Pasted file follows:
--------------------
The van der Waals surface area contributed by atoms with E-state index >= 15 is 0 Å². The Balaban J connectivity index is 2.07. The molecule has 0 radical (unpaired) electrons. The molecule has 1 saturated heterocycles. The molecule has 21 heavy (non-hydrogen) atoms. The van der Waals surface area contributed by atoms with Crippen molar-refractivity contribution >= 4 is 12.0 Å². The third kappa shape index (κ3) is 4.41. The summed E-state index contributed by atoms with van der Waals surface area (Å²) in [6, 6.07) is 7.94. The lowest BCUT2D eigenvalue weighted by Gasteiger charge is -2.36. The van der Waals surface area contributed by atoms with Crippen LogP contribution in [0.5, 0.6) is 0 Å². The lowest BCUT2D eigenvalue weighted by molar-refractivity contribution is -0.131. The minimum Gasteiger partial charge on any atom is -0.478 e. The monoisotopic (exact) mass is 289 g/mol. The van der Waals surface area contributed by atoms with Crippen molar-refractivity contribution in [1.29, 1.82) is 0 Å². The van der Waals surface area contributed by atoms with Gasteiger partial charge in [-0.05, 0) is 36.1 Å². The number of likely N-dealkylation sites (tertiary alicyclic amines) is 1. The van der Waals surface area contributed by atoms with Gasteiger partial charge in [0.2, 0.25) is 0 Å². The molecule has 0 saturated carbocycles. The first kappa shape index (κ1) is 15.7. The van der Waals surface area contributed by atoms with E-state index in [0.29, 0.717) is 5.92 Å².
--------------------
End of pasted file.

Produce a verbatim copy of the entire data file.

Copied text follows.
The van der Waals surface area contributed by atoms with E-state index >= 15 is 0 Å². The Balaban J connectivity index is 2.07. The molecule has 0 radical (unpaired) electrons. The molecule has 1 saturated heterocycles. The molecule has 21 heavy (non-hydrogen) atoms. The van der Waals surface area contributed by atoms with Crippen molar-refractivity contribution >= 4 is 12.0 Å². The third kappa shape index (κ3) is 4.41. The summed E-state index contributed by atoms with van der Waals surface area (Å²) in [6, 6.07) is 7.94. The lowest BCUT2D eigenvalue weighted by Gasteiger charge is -2.36. The van der Waals surface area contributed by atoms with Crippen LogP contribution in [0.5, 0.6) is 0 Å². The lowest BCUT2D eigenvalue weighted by molar-refractivity contribution is -0.131. The minimum Gasteiger partial charge on any atom is -0.478 e. The monoisotopic (exact) mass is 289 g/mol. The van der Waals surface area contributed by atoms with Crippen molar-refractivity contribution in [1.29, 1.82) is 0 Å². The van der Waals surface area contributed by atoms with Gasteiger partial charge in [-0.05, 0) is 36.1 Å². The number of likely N-dealkylation sites (tertiary alicyclic amines) is 1. The van der Waals surface area contributed by atoms with Gasteiger partial charge in [0.2, 0.25) is 0 Å². The molecule has 0 saturated carbocycles. The first kappa shape index (κ1) is 15.7. The van der Waals surface area contributed by atoms with E-state index in [0.29, 0.717) is 5.92 Å².